Enlightenment (spiritual)

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This page includes quotations pertaining to spiritual enlightenment. For the historic period, see Age of Enlightenment.

Enlightenment is commonly used to denote the Age of Enlightenment, but is also used in Western cultures in a religious context. It translates several Buddhist terms and concepts, most notably bodhi, kensho and satori. Related terms from Asian religions are moksha (liberation) in Hinduism, Kevala Jnana in Jainism and ushta in Zoroastrianism.

  • I call that mind free, which masters the senses, which protects itself against animal appetites, which contemns pleasure and pain in comparison to its own energy, which penetrates beneath the body and recognises its own reality and greatness, which passes life, not in asking what it shall eat or drink, but in hungering, thirsting, and seeking after righteousness.
    I call that mind free, which escapes the bondage of matter, which, instead of stopping at the material universe and making it a prison wall, passes beyond it to its Author, and finds in the radiant signatures which everywhere bears of the Infinite Spirit, helps to its own spiritual enlightenment.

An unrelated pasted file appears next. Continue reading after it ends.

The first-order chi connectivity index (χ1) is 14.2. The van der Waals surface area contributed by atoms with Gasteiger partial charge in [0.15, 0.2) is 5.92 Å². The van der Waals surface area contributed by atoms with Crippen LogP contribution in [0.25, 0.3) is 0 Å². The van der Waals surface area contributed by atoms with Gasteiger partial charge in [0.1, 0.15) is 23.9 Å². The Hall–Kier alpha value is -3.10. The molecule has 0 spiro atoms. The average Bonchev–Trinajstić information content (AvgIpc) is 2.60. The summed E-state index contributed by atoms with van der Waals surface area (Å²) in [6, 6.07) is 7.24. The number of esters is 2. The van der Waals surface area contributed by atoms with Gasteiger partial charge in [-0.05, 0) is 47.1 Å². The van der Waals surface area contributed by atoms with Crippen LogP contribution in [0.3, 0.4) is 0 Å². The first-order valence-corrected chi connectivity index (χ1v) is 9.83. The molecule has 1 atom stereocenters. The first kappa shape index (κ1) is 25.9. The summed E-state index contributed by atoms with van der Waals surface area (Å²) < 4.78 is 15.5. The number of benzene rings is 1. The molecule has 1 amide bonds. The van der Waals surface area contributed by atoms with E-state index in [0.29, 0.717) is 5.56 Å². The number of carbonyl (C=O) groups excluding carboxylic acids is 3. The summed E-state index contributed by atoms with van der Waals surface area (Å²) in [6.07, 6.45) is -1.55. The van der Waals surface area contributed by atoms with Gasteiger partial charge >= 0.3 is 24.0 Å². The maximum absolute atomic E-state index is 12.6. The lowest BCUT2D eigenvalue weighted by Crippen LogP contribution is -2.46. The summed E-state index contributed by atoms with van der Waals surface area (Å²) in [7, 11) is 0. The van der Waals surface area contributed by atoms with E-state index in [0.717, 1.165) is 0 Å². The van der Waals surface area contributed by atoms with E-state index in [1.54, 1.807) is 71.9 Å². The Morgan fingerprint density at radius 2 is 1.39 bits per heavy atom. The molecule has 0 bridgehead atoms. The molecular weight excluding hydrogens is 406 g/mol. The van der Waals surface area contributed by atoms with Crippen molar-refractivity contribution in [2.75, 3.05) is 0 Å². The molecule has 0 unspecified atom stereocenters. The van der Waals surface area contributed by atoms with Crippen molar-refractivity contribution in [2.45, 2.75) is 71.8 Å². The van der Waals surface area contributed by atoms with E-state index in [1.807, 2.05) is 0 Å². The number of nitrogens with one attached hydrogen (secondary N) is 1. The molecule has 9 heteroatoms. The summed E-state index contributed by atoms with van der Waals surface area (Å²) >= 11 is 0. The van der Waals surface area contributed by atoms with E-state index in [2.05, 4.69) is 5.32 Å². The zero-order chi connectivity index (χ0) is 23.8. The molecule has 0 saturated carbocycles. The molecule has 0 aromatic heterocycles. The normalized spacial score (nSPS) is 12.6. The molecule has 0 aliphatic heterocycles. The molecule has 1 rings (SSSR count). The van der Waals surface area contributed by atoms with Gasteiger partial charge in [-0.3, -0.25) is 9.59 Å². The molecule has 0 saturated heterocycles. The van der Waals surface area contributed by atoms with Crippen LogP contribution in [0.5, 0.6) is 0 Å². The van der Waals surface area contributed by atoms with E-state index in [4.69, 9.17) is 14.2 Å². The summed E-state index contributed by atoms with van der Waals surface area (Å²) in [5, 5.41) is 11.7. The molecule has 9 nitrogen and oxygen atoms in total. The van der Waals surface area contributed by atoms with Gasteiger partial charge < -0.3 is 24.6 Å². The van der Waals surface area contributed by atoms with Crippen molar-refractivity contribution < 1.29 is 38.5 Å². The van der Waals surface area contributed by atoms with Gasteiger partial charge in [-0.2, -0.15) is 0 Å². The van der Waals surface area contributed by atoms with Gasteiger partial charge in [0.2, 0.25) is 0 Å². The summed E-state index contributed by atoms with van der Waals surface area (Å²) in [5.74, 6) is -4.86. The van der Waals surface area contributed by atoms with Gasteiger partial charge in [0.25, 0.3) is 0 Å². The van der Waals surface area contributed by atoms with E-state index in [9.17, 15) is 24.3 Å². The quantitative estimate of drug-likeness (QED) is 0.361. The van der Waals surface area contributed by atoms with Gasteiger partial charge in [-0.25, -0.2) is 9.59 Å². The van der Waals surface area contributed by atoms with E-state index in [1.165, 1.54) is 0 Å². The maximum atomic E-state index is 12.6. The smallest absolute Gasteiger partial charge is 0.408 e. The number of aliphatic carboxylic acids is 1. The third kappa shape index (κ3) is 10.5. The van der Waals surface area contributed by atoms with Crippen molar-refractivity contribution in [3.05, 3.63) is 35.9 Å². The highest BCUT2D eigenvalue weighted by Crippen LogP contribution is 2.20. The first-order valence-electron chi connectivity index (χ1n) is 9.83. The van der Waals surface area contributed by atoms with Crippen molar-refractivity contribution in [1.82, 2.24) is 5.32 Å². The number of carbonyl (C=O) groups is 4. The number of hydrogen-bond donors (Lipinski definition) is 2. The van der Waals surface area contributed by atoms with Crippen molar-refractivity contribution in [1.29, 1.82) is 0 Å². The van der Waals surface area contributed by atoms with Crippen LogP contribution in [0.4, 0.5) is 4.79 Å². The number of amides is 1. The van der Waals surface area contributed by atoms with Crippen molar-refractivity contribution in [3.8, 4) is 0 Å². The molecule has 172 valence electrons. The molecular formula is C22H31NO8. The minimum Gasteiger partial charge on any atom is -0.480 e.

I call that mind free, which jealously guards its intellectual rights and powers, which calls no man master, which does not content itself with a passive or hereditary faith, which opens itself to light whencesoever it may come, which receives new truth as an angel from heaven.
    I call that mind free, which sets no bounds to its love, which is not imprisoned in itself or in a sect, which recognises in all human beings the image of God and the rights of his children, which delights in virtue and sympathizes with suffering wherever they are seen, which conquers pride, anger, and sloth, and offers itself up a willing victim to the cause of mankind.
  • When you listen to a thought, you are aware not only of the thought but also of yourself as the witness of the thought. A new dimension of consciousness has come in.

External links[edit]

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